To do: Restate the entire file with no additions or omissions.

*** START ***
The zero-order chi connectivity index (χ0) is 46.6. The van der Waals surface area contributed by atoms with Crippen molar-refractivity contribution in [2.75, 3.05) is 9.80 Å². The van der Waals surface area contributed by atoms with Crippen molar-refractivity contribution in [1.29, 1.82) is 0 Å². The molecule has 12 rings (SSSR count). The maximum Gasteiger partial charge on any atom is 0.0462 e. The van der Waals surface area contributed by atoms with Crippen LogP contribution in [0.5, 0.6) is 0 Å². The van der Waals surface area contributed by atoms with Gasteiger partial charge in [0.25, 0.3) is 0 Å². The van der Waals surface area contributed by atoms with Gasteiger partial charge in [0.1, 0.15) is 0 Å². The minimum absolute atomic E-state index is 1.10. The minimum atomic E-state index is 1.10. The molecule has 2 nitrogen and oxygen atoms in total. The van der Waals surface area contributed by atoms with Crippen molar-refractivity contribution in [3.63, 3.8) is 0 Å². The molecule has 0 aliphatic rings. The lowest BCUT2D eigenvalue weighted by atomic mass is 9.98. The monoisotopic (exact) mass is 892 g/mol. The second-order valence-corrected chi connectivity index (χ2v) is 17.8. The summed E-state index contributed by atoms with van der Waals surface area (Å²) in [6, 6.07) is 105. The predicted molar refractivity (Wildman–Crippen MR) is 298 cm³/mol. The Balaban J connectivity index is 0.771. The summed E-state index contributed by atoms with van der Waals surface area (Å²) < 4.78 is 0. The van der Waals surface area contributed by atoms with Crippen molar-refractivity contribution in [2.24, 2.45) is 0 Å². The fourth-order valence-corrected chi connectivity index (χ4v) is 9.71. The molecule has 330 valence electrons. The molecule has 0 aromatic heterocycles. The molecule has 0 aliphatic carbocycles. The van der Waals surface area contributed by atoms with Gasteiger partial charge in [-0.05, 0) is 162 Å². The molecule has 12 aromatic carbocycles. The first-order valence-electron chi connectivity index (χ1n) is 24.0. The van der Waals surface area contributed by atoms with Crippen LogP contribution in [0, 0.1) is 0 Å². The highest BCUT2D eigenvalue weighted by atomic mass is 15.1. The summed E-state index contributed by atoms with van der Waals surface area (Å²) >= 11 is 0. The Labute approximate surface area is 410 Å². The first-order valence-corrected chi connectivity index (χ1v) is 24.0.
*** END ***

The zero-order chi connectivity index (χ0) is 46.6. The van der Waals surface area contributed by atoms with Crippen molar-refractivity contribution in [2.75, 3.05) is 9.80 Å². The van der Waals surface area contributed by atoms with Crippen molar-refractivity contribution in [1.29, 1.82) is 0 Å². The molecule has 12 rings (SSSR count). The maximum Gasteiger partial charge on any atom is 0.0462 e. The van der Waals surface area contributed by atoms with Crippen LogP contribution in [0.5, 0.6) is 0 Å². The van der Waals surface area contributed by atoms with Gasteiger partial charge in [0.25, 0.3) is 0 Å². The van der Waals surface area contributed by atoms with Gasteiger partial charge in [0.1, 0.15) is 0 Å². The minimum absolute atomic E-state index is 1.10. The minimum atomic E-state index is 1.10. The molecule has 2 nitrogen and oxygen atoms in total. The van der Waals surface area contributed by atoms with Crippen molar-refractivity contribution in [3.63, 3.8) is 0 Å². The molecule has 0 aliphatic rings. The lowest BCUT2D eigenvalue weighted by atomic mass is 9.98. The monoisotopic (exact) mass is 892 g/mol. The second-order valence-corrected chi connectivity index (χ2v) is 17.8. The summed E-state index contributed by atoms with van der Waals surface area (Å²) in [6, 6.07) is 105. The predicted molar refractivity (Wildman–Crippen MR) is 298 cm³/mol. The Balaban J connectivity index is 0.771. The summed E-state index contributed by atoms with van der Waals surface area (Å²) < 4.78 is 0. The van der Waals surface area contributed by atoms with Crippen molar-refractivity contribution in [2.24, 2.45) is 0 Å². The fourth-order valence-corrected chi connectivity index (χ4v) is 9.71. The molecule has 330 valence electrons. The molecule has 0 aromatic heterocycles. The molecule has 0 aliphatic carbocycles. The van der Waals surface area contributed by atoms with Gasteiger partial charge in [-0.05, 0) is 162 Å². The molecule has 12 aromatic carbocycles. The first-order valence-electron chi connectivity index (χ1n) is 24.0. The van der Waals surface area contributed by atoms with Crippen LogP contribution in [0, 0.1) is 0 Å². The highest BCUT2D eigenvalue weighted by atomic mass is 15.1. The summed E-state index contributed by atoms with van der Waals surface area (Å²) >= 11 is 0. The Labute approximate surface area is 410 Å². The first-order valence-corrected chi connectivity index (χ1v) is 24.0.